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38 Hours to Montreal

Dan Buchanan, Governor General Charles Poulett Thomson, 38 Hours to Montreal

Photography by Daniel Vaughan

Editor’s Note:

Author, historian, genealogist Dan Buchanan recently released his second book, 38 Hours to Montreal, chronicling Governor General Charles Poulett Thomson’s mad dash from the capital of Upper Canada to the capital of Lower Canada.

Following the success of Murder in the Family: The Doctor King Story, a true story of Dan’s ancestor who was the only person executed in Northumberland County, the author turned from true crime to politics. With his trademark accuracy and attention to detail, Dan takes readers with him along the route, telling the tale of the winter ride in 1840.

Dan’s love of history and writing is evident, as is his inherent commitment to the craft. It is much more than just a chance to tell a story, although his talent for that is obvious. “I believe if you are able-bodied and able-minded, you owe it to society to make the best of your resources to build upon the society that made you,” he shared. “Everyone has a path. I make myself part of history. It’s not unique to my heritage, of course, but I make it my own, in my own way.”

Dan kindly shared with CQL readers the Governor General’s ride through the Quinte area, in the stagecoach owned and driven by William Weller, of considerable local fame.

Excerpt from 38 Hours to Montreal © Dan Buchanan.

A Road Trip in 1840

William Weller was in a big hurry as he swung the two-horse team to the right in front of Simon Kellogg’s tavern at the corner of Main and Prince Edward Street in Brighton. He encouraged the team to pick up speed as they galloped along the Kingston Road which, in 1840, followed more or less the same route as Number 2 Highway today.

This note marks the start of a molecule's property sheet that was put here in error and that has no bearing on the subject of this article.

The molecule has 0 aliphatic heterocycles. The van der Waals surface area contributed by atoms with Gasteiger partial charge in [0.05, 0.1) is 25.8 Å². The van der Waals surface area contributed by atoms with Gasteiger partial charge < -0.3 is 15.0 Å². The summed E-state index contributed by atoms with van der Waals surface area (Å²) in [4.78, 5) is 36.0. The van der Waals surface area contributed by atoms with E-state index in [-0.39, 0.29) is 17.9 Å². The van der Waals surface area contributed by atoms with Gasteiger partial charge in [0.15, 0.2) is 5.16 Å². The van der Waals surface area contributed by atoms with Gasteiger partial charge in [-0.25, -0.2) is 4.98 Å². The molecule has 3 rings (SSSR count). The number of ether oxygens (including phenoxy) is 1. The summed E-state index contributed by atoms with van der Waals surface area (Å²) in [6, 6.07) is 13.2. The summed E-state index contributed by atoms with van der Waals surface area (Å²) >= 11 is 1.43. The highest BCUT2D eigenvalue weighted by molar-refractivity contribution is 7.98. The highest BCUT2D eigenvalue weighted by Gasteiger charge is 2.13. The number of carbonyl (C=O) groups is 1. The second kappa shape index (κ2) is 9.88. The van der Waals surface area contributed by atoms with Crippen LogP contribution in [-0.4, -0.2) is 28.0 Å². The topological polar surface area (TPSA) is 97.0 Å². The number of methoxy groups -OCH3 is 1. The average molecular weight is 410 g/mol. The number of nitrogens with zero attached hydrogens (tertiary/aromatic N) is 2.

The fellow reclining in the back of the sleigh was also in a big hurry. Governor General Charles Poulett Thomson had spent three months passing major reform legislation through the Parliament of Upper Canada in Toronto and now his bosses in London were anxious for word of his success along the same lines in Montreal. There was also the promise of a peerage, just maybe, if the Queen approved.

Both men were not the type to wait around if things needed doing, so a contract was drawn up and Mr. Weller signed on to drive all the way to Montreal in under 38 hours – or forfeit his fee! Most folks thought it was an outrageous idea. Nobody had ever driven that far that fast. But they would also grin and say, “If anyone can do it, Mr. Weller can!”

Oh, and there was something else. A wager was placed on Mr. Weller’s success in meeting the terms of the contract. The amount was 1,000 pounds! That was a lot of money in 1840 and we can expect it acted, as intended, as a strong motivator.

The travellers had departed from Beverly House in Toronto at 7 a.m. Monday morning February 17, 1840 and galloped through Cobourg at around 11. They stopped to change horses every 15 miles, most recently at the Grafton Inn and then again at Proctor Inn, at Huff Road west of Brighton. The next stop would be just before the covered bridge over the Trent River. They would then stop for an hour at the Mansion House Hotel in Belleville, to rest their bones and enjoy the only meal for a day and half.

As the sleigh sped through Smithfield on the way to Trent Port, Governor General Thomson may have contemplated the daunting task awaiting him in Montreal. The Mackenzie Rebellion was only two years past and nerves were still very raw, extreme partisan positions being the normal manner of discourse. Lord Durham had been and gone, providing his Durham Report with recommendations for changes to the governance of Upper and Lower Canada. British gentlemen could not fathom why normally peaceful Canadians had actually taken up arms against the crown, but they were intent on preventing it from happening again.

Of course, that meant curbing the power of the elite families, the so-called Family Compact. Charles Thomson had been appointed as Governor General and sent to the Canadian colonies with specific instructions. There would be a union of Upper and Lower Canada, elimination of lifetime tenures, separation of judicial and political systems, and the creation of what they called department-style government. The union would be a dud, but the other reforms were critical to modernizing the government, preparing the ground for responsible government a decade later and then, finally, the big push for a federal union and Confederation. But, one step at a time.